Spitzer Spent Up To $80,000 On Call Girls

New York State Gov. Eliot Spitzer makes a statement to reporters during a news conference Monday, March 10, 2008 in New York where he apologized to his family and the public after a report that he was involved in a prostitution ring. AP Photo/Mary Altaffer

Investigators say Eliot Spitzer was clearly a repeat customer who spent tens of thousands of dollars - perhaps as much as $80,000 - with the high-priced prostitution service over an extended period of time.

Spitzer and his family, meanwhile, remained secluded in their Fifth Avenue apartment Tuesday while Republicans began talking impeachment, and few if any fellow Democrats came forward to defend him.

A death watch of sorts began at the state Capitol, where whispers of "What have you heard?" echoed through nearly every hallway of the ornate, 109-year-old building.

And Spitzer announced Wednesday that he is resigning, completing a spectacular fall from power for a politician whose once-promising career imploded amid allegations that he paid thousands of dollars for high-end prostitutes.

"I look at my time as governor with a sense of what might have been," Spitzer said, with his expressionless wife Silda standing at his side. "There is much more to be done, and I cannot allow my private failings to disrupt the people's work."

On Monday, when the scandal broke, prosecutors said in court papers that the Democratic governor had been caught on a wiretap spending $4,300 with the Emperors Club VIP call-girl service, with some of the money going toward a night with a prostitute named Kristen, and the rest as credit toward future trysts. The papers also suggested that Spitzer had done this before.

Speaking on condition of anonymity, a law enforcement official said Tuesday that Spitzer, in fact, had spent tens of thousands of dollars with the Emperors Club. Another official said the amount could be as high as $80,000. But it was not clear over what period of time that was spent.

Still another law enforcement official said investigators found that during the tryst with Kristen on the night before Valentine's Day, Spitzer used two rooms at the Mayflower Hotel in Washington - one for himself, the other for the prostitute. Sometime around 10 p.m., Spitzer sneaked away from his security detail and made his way to the room where she was waiting, the official said.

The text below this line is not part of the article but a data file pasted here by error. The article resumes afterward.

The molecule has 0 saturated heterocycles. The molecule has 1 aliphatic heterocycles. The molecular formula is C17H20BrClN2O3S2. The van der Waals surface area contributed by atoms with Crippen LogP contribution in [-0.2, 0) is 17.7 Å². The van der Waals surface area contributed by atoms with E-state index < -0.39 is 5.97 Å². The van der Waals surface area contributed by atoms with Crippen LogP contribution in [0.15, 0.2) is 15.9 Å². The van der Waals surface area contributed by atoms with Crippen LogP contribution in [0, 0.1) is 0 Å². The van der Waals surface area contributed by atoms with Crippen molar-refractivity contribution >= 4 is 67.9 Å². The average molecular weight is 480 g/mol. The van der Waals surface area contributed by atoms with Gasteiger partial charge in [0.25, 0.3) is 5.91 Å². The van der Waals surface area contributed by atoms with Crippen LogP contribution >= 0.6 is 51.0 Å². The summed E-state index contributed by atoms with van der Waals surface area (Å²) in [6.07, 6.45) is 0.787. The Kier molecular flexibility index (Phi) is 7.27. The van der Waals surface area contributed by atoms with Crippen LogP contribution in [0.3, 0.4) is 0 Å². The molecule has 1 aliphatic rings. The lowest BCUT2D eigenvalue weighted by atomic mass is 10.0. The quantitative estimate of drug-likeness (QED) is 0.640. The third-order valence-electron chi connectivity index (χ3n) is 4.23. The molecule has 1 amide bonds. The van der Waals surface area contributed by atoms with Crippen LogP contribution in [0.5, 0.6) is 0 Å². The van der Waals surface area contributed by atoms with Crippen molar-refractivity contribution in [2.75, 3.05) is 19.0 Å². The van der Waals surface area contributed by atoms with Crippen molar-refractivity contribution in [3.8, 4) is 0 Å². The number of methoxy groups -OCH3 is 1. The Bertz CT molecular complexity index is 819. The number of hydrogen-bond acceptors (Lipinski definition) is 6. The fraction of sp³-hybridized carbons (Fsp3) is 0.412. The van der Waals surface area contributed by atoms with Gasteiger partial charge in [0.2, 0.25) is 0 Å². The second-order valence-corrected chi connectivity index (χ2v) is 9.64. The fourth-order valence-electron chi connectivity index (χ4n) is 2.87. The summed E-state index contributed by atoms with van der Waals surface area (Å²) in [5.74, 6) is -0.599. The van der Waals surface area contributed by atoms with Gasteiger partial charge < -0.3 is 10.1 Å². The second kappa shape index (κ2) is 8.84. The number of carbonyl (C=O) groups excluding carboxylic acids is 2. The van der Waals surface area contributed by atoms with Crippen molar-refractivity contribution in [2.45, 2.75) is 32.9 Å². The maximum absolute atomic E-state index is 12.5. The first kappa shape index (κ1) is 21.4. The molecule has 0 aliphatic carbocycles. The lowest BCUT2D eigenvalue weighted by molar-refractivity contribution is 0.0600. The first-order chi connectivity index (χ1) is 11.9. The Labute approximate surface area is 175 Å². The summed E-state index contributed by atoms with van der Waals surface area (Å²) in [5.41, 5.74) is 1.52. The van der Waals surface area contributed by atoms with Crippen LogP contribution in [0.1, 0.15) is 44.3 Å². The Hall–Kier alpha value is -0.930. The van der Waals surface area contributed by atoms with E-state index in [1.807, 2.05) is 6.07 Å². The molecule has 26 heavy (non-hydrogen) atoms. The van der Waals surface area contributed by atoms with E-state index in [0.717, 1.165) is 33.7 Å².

CBS News has learned the investigation into Spitzer was sparked last summer by a Suspicious Activity Report filed by a financial institution. (Read more on the investigation.)

Insiders on Tuesday said the governor was still trying to decide how to proceed. Options included quitting immediately, or waiting to use resignation as a bargaining chip with federal prosecutors to avoid indictment.

Democrats privately floated another option, telling The Associated Press that Spitzer was considering what was almost unthinkable immediately after Monday's bombshell apology: hanging on.

"If the public is fine, he'll stay," said a Democrat who spoke on condition of anonymity because of the sensitivity of the subject.

Still, Spitzer's many enemies from Albany and Wall Street were emboldened, and some of his friends went from shock to outrage.

"Particularly because of the reform platform on which he was elected governor, his ability to govern the state of New York and execute his duties as governor have been irreparably damaged," said Citizens Union, a good-government group that supported the crusading attorney general for governor in 2006 and provided critical support in his effort to reform Albany. "It is our strong belief that it is now impossible for him to fulfill his responsibilities as governor. Accordingly, Citizens Union urges him to resign as governor."
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